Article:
A Guru means the one who has removed the darkness, or one’s inability to see the Truth (Ru-remover; Gu-ignorance, darkness, obscurity). The Truth is that we are all connected through our unlimited potential to love and be loved; we are not separate, individual beings, but One. The Guru is the teacher who sees her student completely and transparently, loving the student unconditionally as a holy being.
Traditionally it is the mother who spends the most time with her child through the early years of life. Teaching baby how to eat, sleep, and bathe are paramount; communication, walking and talking fall in place as priorities for survival. However, it may difficult for some to perceive mother as a teacher, particularly if the relationship has been complicated by a history of harmful or abusive behavior. Growing up through the various changes in life is challenging, and often love and hate become intertwined in moments of frustration; anger can emerge as emotions run high.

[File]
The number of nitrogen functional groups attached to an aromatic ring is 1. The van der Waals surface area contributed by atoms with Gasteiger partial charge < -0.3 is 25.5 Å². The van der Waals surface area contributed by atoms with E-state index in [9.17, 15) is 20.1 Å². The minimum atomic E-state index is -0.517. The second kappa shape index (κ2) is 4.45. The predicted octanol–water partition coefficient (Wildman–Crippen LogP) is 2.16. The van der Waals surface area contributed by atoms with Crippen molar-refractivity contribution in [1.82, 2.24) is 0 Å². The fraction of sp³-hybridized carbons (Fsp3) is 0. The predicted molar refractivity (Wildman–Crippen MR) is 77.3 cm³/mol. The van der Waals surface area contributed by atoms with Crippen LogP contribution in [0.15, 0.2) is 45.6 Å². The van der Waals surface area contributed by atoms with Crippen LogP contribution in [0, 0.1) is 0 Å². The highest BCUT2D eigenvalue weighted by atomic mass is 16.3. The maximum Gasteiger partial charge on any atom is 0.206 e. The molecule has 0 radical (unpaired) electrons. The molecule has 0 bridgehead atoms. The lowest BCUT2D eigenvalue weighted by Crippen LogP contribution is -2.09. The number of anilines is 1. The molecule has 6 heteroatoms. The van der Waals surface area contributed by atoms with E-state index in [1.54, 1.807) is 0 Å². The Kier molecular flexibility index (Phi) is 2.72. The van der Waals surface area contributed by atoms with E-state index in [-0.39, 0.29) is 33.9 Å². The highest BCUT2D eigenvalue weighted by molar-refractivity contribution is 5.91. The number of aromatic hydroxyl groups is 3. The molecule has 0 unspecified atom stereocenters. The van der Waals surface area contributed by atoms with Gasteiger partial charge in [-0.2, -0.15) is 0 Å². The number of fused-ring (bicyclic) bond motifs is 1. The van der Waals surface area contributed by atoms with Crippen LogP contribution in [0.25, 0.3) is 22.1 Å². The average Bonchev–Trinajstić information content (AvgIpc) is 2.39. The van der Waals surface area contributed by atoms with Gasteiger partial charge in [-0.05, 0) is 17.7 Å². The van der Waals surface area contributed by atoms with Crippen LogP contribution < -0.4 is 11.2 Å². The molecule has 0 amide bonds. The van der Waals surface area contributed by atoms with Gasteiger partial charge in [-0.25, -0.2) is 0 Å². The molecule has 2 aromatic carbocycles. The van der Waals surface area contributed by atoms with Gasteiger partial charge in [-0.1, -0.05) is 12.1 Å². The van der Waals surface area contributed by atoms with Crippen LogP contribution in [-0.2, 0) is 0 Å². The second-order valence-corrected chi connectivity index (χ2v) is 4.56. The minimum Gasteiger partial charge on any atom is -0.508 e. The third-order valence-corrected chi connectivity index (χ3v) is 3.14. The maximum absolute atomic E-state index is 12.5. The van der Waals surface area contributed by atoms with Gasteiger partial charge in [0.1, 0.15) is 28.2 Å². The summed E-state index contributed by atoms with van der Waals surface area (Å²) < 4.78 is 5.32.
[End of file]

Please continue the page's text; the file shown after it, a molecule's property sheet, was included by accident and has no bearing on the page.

Yoga philosophy says that nothing is by chance. Past karmas (everything we’ve ever thought, said or done, including in past lives) dictate the family one is born into, whom one’s parents are, where one comes from, and even how a person looks and behaves. Whether or not this is in line with your belief system, resolving past issues with one’s mother can aide in reaching a point of compassion and understanding in the relationship. Through the practices of yoga, we come to appreciate that given one’s samskaras (past karmic grooves or imprints), each and every one of us is doing the best we can in life given our individual circumstances, and this understanding alone can help cultivate loving kindness.
Thich Nhat Hanh says “give up hope of a better past”. By focusing on the present moment honor your mother as your teacher and all the positive things she’s brought into your life.